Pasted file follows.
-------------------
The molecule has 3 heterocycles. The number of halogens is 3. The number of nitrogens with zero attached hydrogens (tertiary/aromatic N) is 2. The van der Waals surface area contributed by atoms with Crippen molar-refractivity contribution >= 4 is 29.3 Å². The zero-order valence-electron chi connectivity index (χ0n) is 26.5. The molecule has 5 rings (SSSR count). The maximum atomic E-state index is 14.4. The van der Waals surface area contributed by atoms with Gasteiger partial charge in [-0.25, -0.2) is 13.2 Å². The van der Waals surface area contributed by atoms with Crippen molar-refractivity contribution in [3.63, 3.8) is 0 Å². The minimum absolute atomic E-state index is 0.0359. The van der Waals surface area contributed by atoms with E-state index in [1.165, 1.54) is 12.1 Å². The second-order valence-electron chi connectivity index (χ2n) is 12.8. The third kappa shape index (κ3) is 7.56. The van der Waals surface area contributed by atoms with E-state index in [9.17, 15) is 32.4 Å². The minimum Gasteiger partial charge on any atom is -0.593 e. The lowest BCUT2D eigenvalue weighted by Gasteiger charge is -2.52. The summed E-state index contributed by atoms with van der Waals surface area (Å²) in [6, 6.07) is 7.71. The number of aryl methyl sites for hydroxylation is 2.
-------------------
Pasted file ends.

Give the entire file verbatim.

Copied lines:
The molecule has 3 heterocycles. The number of halogens is 3. The number of nitrogens with zero attached hydrogens (tertiary/aromatic N) is 2. The van der Waals surface area contributed by atoms with Crippen molar-refractivity contribution >= 4 is 29.3 Å². The zero-order valence-electron chi connectivity index (χ0n) is 26.5. The molecule has 5 rings (SSSR count). The maximum atomic E-state index is 14.4. The van der Waals surface area contributed by atoms with Gasteiger partial charge in [-0.25, -0.2) is 13.2 Å². The van der Waals surface area contributed by atoms with Crippen molar-refractivity contribution in [3.63, 3.8) is 0 Å². The minimum absolute atomic E-state index is 0.0359. The van der Waals surface area contributed by atoms with E-state index in [1.165, 1.54) is 12.1 Å². The second-order valence-electron chi connectivity index (χ2n) is 12.8. The third kappa shape index (κ3) is 7.56. The van der Waals surface area contributed by atoms with E-state index in [9.17, 15) is 32.4 Å². The minimum Gasteiger partial charge on any atom is -0.593 e. The lowest BCUT2D eigenvalue weighted by Gasteiger charge is -2.52. The summed E-state index contributed by atoms with van der Waals surface area (Å²) in [6, 6.07) is 7.71. The number of aryl methyl sites for hydroxylation is 2.